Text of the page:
Hondurans against Zelaya, but for the rule of law
Young professionals are struck with uncertainty. They want any political transition to be based on democratic principles.
Alejandro Alvarez is no fan of ousted Honduran President Manuel Zelaya. The Internet consultant joined a group of young business leaders, lawyers, and analysts that formed weeks ago to stop Mr. Zelaya from operating outside the constitutional framework.
The group, called Generation for Change, formed as self-appointed guardians of the rule of law. They were so angry at the prospect of Zelaya scrapping term limits that they staged an outrageous protest: four men – wearing nothing but underwear, boots, large cowboy hats, and mustaches - marched on the presidential palace in a clear mockery of their president.
But when Mr. Alvarez awoke June 28 to the news that a coup had taken place in his homeland, his heart thumped. "No, it can't be possible," he thought. "They made a huge mistake."
The Honduran conflict is mostly painted in black and white. On the one hand is a deposed leader, sent to Costa Rica in his pajamas, with a base of supporters at home and world leaders calling for his reinstatement. On the other is a de facto interim government, led by Roberto Micheletti, defending its government as constitutional.
But many young citizens, such as Alvarez, fall somewhere in the middle, a group of undecideds who worry that moves by both Honduran leaders have caused irreparable damage to democracy in their country.
"There are many who think Zelaya put himself on the margins of the law, but unfortunately the way it was addressed shows the inability of our political class," says Miguel Calix, a political analyst in Honduras.
But was it a coup?
Generation for Change began as a small political discussion between friends. But it grew so quickly that they gave themselves a formal name and set up a website. Anywhere from 30 to 50 members attend weekly meetings; 1,000 have signed up online. Because of their previous hard stance against the actions of Zelaya, known as "Mel, they have been pegged as supporting the coup. But many are now ambivalent. "Mel and Micheletti will pay for their mistakes" is what one new member writes on the group's website.
Among these young professionals many share a preoccupation with the way events were handled. "We don't want him [Zelaya] to return, but we do not want a coup either," says Mauricio Reyes, a young businessman. "A lot of us feel things could have been done better."
A group founded as guardians of legality finds itself in a unique position now that the world is condemning their government for carrying out an illegal coup. On a recent day, when asked whether a coup had actually taken place, many members of the group pause. It is clearly something that they have debated, but have not reached a conclusion about. Mr. Reyes and Alvarez say, for exampley, say they are unsure about whether it was a coup. Regardless, Alvarez says, he firmly believes Zelaya should not have been sent out of the country. "He should have gotten due process here," he says.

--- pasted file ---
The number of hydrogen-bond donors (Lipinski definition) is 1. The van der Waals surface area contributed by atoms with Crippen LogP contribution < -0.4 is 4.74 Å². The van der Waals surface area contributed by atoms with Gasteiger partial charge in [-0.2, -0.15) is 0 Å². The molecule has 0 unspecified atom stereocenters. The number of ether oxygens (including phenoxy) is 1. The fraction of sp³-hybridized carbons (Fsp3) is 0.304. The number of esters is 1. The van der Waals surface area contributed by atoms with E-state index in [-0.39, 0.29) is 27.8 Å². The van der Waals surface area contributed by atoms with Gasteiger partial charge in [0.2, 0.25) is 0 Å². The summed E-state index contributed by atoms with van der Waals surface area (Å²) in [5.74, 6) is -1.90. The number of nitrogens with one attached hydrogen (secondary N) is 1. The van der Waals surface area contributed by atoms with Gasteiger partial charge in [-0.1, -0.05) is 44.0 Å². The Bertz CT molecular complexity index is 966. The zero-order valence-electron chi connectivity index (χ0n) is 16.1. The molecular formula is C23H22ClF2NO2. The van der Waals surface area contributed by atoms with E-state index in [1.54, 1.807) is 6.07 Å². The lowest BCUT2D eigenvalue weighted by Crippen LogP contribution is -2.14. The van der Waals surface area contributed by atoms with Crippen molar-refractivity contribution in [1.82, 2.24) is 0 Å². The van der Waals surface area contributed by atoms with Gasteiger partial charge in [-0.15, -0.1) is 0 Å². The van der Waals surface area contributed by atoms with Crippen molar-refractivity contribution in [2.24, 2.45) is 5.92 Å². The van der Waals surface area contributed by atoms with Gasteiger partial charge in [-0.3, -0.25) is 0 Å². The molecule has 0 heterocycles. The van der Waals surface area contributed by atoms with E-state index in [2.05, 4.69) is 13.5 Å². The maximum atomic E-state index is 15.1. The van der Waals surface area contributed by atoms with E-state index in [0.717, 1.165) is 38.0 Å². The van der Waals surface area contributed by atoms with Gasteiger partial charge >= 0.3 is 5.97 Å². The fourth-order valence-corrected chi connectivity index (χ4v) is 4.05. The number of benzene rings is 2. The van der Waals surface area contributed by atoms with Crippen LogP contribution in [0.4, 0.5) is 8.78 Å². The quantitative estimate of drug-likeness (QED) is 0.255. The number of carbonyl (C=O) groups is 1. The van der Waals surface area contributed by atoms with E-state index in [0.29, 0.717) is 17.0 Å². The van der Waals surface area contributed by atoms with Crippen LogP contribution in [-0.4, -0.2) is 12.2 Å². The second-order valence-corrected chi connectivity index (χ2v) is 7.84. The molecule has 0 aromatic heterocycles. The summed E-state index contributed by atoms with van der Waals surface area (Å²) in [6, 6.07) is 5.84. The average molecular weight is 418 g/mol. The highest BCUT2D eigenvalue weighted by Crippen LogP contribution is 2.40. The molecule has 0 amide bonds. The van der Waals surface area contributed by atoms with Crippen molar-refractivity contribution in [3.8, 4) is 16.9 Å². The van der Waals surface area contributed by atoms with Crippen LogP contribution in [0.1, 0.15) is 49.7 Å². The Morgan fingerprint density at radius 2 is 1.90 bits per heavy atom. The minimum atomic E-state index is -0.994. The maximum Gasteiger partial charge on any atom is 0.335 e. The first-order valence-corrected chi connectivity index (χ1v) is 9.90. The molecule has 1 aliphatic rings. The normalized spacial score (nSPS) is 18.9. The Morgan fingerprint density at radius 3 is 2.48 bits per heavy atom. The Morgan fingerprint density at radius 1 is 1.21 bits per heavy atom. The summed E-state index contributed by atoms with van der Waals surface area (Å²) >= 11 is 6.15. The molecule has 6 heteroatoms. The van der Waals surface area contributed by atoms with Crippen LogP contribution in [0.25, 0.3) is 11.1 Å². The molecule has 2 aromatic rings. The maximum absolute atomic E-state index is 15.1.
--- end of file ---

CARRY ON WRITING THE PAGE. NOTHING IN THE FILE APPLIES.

"Which is the worst crime here?" Alvarez asks. "We will not know for years."
Can undecideds demonstrate?
Even street protesters here aren't completely clear on their positions. Mr. Calix says many protesters who show up in favor of the interim government are actually undecided about Mr. Micheletti: They are there to cast a vote against Zelaya. At a recent protest, Rodolfo Sierra, a computer vendor, is asked if he supports the new government. He laughs. "No," he says. "I just wanted Mel gone."
Calix says views like his are probably more common than is quantifiable. But he asks: "How do people in the middle demonstrate?"
Generation for Change was created with the single purpose of keeping Zelaya within the boundaries of the law. Now that he is gone, they see a new role as champions of a principled transition. Micheletti has promised to hold presidential elections in November, and that a new president will take over in January.
Guardians of a principled change
But these young professionals are not going to let their guard down. "We have to be very vigilant that elections come and that power is changed," says Alvarez.
They hope this serves as a wake-up call for future generations of politicians. "We want them to know they cannot play with the laws. We want more transparency and more participatory democracy," says Mr. Reyes.
In the meantime, there is an upshot in the midst of a nation's worst political crisis in decades. "Young people here were completely indifferent," says Cossette Lopez-Osorio, a young lawyer. Now new social movements, on both sides of the issue, are forming daily. Even their group would not have existed a year back, she says. "Now more young people want to get involved."